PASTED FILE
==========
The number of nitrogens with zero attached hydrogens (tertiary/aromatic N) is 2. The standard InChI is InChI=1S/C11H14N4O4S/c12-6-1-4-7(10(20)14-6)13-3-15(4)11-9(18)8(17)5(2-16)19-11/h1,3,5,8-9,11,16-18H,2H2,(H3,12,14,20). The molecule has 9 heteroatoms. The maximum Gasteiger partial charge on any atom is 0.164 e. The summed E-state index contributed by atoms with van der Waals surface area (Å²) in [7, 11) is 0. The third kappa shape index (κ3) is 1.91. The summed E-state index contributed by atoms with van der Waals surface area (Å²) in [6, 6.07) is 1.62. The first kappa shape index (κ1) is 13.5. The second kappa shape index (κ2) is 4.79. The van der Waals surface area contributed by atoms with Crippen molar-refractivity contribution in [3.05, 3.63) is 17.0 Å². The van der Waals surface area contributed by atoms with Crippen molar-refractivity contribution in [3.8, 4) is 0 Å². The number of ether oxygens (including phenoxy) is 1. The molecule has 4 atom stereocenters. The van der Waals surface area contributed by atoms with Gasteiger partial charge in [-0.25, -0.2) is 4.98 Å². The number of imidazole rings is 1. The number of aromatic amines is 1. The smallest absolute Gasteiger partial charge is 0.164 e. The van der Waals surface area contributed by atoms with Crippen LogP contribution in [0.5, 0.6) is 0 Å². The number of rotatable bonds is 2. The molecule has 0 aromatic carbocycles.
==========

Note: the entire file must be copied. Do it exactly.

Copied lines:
The number of nitrogens with zero attached hydrogens (tertiary/aromatic N) is 2. The standard InChI is InChI=1S/C11H14N4O4S/c12-6-1-4-7(10(20)14-6)13-3-15(4)11-9(18)8(17)5(2-16)19-11/h1,3,5,8-9,11,16-18H,2H2,(H3,12,14,20). The molecule has 9 heteroatoms. The maximum Gasteiger partial charge on any atom is 0.164 e. The summed E-state index contributed by atoms with van der Waals surface area (Å²) in [7, 11) is 0. The third kappa shape index (κ3) is 1.91. The summed E-state index contributed by atoms with van der Waals surface area (Å²) in [6, 6.07) is 1.62. The first kappa shape index (κ1) is 13.5. The second kappa shape index (κ2) is 4.79. The van der Waals surface area contributed by atoms with Crippen molar-refractivity contribution in [3.05, 3.63) is 17.0 Å². The van der Waals surface area contributed by atoms with Crippen molar-refractivity contribution in [3.8, 4) is 0 Å². The number of ether oxygens (including phenoxy) is 1. The molecule has 4 atom stereocenters. The van der Waals surface area contributed by atoms with Gasteiger partial charge in [-0.25, -0.2) is 4.98 Å². The number of imidazole rings is 1. The number of aromatic amines is 1. The smallest absolute Gasteiger partial charge is 0.164 e. The van der Waals surface area contributed by atoms with Crippen LogP contribution in [0.5, 0.6) is 0 Å². The number of rotatable bonds is 2. The molecule has 0 aromatic carbocycles.